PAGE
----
Monsoor’s position was one of protecting the two SEALs nearby on the roof from the access. An insurgent below hurled a grenade from the streets below. It hit Monsoor in the chest and bounced to the roof. Without a second’s hesitation, he yelled “Grenade!” and launched himself on top of it, shielding the others from the blast, taking the brunt of it himself. He was seriously injured and died less than 30 minutes later. The two SEALs on either side of him were injured but survived.
During his subsequent funeral back in San Diego, as his body was being carried from the hearse to his grave site, Navy SEALs lined up on each side of the pallbearers’ route. As the coffin passed each SEAL, they slapped down the gold Trident, the SEALs badge, each had removed from his own uniform and embedded it into the wooden coffin. For nearly 30 minutes the slaps were audible from across the cemetery as nearly every SEAL on the West Coast repeated the act. It was a display that deeply moved all in attendance, including President George Bush, who remarked, “The procession went on nearly half an hour, and when it was all over, the simple wooden coffin had become a gold-plated memorial to a hero who will never be forgotten.”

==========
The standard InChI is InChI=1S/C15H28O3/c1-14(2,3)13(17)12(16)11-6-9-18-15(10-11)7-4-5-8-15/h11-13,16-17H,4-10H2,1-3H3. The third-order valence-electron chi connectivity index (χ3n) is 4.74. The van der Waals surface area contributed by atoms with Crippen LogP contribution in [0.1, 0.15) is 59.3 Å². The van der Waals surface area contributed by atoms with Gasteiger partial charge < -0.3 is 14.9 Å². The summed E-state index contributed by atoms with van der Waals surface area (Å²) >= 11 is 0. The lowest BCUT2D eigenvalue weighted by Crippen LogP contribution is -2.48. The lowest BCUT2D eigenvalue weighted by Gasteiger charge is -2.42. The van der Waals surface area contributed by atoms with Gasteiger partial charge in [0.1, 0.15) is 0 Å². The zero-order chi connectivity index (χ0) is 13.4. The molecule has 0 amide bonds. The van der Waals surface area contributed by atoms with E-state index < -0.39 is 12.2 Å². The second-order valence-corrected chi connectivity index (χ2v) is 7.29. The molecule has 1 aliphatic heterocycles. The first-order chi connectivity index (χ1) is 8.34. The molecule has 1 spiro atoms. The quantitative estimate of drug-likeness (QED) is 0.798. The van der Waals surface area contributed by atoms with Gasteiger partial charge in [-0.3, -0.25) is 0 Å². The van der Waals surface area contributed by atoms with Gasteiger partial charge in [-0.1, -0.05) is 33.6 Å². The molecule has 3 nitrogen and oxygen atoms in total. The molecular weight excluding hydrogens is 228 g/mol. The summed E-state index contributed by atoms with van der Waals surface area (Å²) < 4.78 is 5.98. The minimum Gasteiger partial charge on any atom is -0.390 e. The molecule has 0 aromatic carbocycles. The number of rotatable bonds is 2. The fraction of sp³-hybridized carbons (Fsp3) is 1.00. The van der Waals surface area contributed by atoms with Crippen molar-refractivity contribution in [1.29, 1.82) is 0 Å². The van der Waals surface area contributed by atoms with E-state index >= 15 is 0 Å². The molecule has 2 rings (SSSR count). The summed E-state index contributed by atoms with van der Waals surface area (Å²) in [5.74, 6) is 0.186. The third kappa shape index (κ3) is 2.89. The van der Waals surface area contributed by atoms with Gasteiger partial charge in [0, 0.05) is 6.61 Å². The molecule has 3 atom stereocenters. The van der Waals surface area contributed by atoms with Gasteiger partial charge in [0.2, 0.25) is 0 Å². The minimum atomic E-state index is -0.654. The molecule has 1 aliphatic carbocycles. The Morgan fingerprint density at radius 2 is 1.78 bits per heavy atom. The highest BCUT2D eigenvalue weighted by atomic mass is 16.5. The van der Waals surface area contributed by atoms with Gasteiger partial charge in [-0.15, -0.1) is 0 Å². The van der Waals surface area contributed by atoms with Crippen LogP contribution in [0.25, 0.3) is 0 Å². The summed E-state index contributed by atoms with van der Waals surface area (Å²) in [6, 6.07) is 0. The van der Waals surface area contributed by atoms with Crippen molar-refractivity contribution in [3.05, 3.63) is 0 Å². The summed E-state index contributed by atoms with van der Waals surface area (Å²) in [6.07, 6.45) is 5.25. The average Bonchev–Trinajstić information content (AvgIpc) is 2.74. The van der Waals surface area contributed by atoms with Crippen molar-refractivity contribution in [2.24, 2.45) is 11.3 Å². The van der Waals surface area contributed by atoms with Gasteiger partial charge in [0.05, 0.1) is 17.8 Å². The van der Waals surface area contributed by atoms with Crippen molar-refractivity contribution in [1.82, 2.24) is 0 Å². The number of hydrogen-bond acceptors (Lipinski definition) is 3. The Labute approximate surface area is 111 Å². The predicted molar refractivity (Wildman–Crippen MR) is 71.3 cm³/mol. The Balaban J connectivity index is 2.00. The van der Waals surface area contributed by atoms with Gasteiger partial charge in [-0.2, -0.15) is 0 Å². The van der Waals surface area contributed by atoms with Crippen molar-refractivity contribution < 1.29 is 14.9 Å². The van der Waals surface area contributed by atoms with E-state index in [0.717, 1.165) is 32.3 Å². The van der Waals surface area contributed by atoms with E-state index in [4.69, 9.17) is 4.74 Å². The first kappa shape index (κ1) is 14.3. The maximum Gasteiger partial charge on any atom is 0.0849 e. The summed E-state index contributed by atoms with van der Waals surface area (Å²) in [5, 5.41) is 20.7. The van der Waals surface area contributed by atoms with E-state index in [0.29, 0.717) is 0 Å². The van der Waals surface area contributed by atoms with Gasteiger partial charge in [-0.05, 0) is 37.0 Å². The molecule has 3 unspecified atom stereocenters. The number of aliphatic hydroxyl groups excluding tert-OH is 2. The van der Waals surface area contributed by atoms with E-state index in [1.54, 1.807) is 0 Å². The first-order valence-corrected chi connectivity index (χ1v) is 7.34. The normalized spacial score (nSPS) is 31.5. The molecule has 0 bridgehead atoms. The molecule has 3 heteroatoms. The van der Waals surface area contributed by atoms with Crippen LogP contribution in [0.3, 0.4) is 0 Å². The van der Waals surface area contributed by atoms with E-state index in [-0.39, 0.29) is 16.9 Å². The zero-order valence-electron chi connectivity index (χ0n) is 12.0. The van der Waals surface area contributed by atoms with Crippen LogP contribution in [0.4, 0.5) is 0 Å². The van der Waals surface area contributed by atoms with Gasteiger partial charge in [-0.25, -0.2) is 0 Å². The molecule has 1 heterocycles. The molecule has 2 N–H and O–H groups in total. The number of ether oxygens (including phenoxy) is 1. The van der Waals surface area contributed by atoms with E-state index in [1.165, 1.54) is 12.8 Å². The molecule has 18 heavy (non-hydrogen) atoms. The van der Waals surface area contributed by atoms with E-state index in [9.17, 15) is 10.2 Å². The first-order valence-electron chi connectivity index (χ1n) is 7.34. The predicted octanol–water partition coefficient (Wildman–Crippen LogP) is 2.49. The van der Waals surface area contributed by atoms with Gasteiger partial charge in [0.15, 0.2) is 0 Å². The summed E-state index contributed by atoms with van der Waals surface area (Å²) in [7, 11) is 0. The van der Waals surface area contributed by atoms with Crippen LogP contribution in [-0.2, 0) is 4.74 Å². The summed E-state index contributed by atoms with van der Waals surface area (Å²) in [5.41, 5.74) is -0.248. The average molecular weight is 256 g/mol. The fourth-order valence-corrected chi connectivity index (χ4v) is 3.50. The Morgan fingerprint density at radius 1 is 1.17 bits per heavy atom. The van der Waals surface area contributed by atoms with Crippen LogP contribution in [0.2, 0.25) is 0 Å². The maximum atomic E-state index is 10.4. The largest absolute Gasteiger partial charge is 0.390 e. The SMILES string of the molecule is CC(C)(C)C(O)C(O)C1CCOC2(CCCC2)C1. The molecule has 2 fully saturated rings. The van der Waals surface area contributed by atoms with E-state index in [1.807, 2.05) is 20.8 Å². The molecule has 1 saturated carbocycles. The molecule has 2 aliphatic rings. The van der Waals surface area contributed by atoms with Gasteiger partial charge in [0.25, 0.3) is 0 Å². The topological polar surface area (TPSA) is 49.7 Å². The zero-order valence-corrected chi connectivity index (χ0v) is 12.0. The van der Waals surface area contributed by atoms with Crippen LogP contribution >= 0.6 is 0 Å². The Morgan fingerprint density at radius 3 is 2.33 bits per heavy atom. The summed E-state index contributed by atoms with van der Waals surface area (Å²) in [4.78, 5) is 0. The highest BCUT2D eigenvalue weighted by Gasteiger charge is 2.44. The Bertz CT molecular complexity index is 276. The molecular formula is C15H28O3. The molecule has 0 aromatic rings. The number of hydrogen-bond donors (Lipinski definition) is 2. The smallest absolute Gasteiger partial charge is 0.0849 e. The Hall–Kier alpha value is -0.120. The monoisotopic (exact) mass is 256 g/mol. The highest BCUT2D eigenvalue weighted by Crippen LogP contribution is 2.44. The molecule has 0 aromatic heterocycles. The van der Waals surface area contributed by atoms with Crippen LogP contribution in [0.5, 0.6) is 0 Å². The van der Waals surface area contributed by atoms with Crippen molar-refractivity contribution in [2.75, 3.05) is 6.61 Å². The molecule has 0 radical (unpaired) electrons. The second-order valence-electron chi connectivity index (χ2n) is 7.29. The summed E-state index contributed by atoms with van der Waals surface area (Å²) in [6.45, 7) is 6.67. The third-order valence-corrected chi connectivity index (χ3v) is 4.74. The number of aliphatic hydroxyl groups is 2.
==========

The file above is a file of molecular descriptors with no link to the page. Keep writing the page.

The Department of Defense announced on March 31, 2008, that Master-at-Arms 2d Class Petty Officer Michael A. Monsoor would posthumously receive the Medal of Honor. U.S. President George W. Bush presented the medal to Monsoor’s parents on April 8, 2008, at a ceremony in the White House. In October 2008, Secretary of the Navy Donald C. Winter announced that DDG-1001, the second ship in the Zumwalt-class of guided missile destroyers, would be named USS Michael Monsoor in his honor.
His award narrative is below: